Three decades after collaborating on some of the biggest movie themes of the 1980s, 74-year-old production and songwriting legend Giorgio Moroder is back, releasing his first solo record since 1985 last year. To celebrate his return — and this weekend’s Academy Awards — we caught up with the man himself, to discuss two of his Oscar-winning compositions… and one song that probably should have been an Oscar contender.
“Flashdance… What a Feeling,” Irene Cara (Best Original Song winner, 1983)
Moroder had a feeling, all right — a bad one. “The word about Flashdance was not great; nobody knew what kind of a movie it [was],” says Moroder of the film that gave him his first Best Song Oscar. “So when [producer] Jerry Bruckheimer asked me [to contribute a theme song], I said, ‘Yeah, but I would like to see the movie.’ So I got the video, and I [told] my girlfriend, ‘OK, you look at the movie, then tell me what you think. If you don’t like it, I don’t think I want to do it.’ At the end, she was crying: ‘What a great movie! So romantic!’ So I said, ‘I definitely want to do it.’”
“Take My Breath Away,” Berlin (Best Original Song winner, 1986)
Martha Davis of the Motels was the first to take a stab at the love theme from Top Gun. “She did a good job,” says Moroder, who got to hear her rendition again recently when Davis released the demo via Pandora. However, Moroder says Jerry Bruckheimer, who also co-produced this film, didn’t like it. So next he tried for Aimee Mann, who at the time was riding high with ‘Til Tuesday.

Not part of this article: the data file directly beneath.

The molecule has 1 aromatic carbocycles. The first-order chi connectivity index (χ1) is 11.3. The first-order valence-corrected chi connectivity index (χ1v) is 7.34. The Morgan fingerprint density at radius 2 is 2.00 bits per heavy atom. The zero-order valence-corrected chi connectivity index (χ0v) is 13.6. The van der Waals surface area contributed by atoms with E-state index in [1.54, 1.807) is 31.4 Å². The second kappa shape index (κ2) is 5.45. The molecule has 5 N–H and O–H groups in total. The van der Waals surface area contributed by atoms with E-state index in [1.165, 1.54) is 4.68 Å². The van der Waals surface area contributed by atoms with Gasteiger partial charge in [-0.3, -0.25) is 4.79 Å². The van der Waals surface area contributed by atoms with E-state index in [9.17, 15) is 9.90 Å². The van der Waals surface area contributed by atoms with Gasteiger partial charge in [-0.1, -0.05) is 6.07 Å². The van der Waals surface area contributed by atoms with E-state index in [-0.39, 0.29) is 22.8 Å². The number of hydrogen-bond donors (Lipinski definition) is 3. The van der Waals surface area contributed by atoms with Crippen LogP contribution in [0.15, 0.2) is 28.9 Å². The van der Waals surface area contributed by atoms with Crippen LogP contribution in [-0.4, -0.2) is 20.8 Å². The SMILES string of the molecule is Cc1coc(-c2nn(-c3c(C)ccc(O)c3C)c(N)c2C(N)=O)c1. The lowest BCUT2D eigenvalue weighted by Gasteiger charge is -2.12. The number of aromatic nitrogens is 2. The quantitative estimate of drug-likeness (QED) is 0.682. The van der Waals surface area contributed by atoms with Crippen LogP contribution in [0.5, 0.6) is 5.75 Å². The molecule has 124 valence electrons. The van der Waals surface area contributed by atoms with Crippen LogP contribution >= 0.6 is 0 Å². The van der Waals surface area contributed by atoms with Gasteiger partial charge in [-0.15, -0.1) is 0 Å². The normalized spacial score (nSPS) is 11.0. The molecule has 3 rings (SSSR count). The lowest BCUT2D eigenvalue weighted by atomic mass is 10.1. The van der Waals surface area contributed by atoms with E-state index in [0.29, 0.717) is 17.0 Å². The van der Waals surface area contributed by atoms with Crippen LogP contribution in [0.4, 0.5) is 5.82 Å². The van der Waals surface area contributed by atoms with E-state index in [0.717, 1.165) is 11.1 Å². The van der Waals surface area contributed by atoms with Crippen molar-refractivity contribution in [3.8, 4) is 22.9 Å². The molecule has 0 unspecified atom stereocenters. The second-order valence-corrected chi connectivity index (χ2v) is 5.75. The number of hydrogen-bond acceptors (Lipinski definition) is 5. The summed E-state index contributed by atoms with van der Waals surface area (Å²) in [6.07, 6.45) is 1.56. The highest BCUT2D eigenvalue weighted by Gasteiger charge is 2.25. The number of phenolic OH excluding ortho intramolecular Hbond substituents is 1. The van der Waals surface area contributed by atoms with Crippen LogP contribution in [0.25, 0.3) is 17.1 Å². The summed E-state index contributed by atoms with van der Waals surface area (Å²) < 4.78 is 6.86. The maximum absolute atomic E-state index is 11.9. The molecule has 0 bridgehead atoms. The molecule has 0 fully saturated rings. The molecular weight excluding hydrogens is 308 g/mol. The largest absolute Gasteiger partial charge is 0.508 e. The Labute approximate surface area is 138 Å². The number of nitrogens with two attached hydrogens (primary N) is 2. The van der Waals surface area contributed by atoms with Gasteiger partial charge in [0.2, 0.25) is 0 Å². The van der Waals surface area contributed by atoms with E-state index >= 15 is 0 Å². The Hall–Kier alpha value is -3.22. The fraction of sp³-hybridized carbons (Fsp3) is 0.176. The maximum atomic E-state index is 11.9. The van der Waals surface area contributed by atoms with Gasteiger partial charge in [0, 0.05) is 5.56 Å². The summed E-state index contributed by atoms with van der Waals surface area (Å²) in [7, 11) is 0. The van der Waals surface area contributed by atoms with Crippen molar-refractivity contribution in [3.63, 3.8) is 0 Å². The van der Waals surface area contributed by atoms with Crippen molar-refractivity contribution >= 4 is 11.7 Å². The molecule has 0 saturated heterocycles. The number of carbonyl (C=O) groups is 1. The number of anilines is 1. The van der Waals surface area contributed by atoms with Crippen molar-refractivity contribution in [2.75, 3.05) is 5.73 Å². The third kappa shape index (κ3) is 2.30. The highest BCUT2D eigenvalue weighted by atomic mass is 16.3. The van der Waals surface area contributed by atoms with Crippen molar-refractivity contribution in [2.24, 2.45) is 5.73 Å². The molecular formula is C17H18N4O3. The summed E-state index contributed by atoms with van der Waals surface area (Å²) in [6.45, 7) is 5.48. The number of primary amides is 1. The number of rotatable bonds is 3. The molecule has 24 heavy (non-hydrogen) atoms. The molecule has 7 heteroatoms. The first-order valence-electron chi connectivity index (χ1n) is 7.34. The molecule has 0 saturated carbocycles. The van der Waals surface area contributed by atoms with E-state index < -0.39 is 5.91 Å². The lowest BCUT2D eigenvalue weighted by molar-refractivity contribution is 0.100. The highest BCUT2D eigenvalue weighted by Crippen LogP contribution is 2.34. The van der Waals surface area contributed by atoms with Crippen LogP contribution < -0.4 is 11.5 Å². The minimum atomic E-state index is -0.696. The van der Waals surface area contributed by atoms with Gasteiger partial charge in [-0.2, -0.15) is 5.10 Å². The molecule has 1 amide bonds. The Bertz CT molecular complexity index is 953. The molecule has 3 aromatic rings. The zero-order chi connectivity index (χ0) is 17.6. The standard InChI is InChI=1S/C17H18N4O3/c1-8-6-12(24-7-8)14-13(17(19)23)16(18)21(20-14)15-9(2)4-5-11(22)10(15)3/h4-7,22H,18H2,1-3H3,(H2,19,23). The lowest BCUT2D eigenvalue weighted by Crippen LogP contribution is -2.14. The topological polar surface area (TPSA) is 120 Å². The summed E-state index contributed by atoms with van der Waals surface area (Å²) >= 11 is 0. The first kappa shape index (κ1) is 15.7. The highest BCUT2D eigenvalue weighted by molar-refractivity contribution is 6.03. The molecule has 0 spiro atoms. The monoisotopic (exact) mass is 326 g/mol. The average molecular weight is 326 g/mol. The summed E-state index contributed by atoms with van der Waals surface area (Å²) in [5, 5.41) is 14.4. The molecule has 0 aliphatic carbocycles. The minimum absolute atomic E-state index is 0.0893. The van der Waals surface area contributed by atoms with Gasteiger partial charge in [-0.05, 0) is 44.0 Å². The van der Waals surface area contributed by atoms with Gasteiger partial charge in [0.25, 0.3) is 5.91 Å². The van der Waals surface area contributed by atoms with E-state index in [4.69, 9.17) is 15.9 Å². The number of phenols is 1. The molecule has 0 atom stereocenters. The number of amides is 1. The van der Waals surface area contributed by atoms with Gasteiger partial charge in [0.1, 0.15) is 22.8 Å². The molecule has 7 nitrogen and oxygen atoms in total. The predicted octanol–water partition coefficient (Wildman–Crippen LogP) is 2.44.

“Supposedly [Aimee] was interested,” Moroder remembers, “but then I gave her the songs and I didn’t hear anything back.” Ultimately, it was Terri Nunn, the petite powerhouse singer from the band Berlin, who got to record Moroder’s second Best Song Oscar-winner. “She has a pop voice, but she’s really good at high notes, too, and she sang it with a believable attitude.”
“Call Me,” Blondie (1980)
Moroder’s collaboration with Blondie — a song for the movie American Gigolo starring Richard Gere — wasn’t up for an Oscar, but it was one of the most iconic movie hits of the decade. It gave Blondie their biggest chart single ever, and it was in fact the highest-charting song of the year 1980.
“[Debbie Harry] came up with the title, and she wrote the lyrics, which fitted the movie so well,” says Moroder, who’d reteam with the singer for another film track, “Rush Rush,” from Scarface. Of “Call Me,” Moroder says: “It’s quite a difficult song, actually — especially the high note — but she was ready.”
Drummer Clem Burke took longer to get it right. “He was a great drummer, but too vital,” Moroder says. “We would start the song, [and] every two, three seconds he would do a fill. The whole song was one big drum fill! I said, ‘We have to slow down. Let’s make a deal: You can have a fill every eight bars.’ He was miserable, but finally he did it.”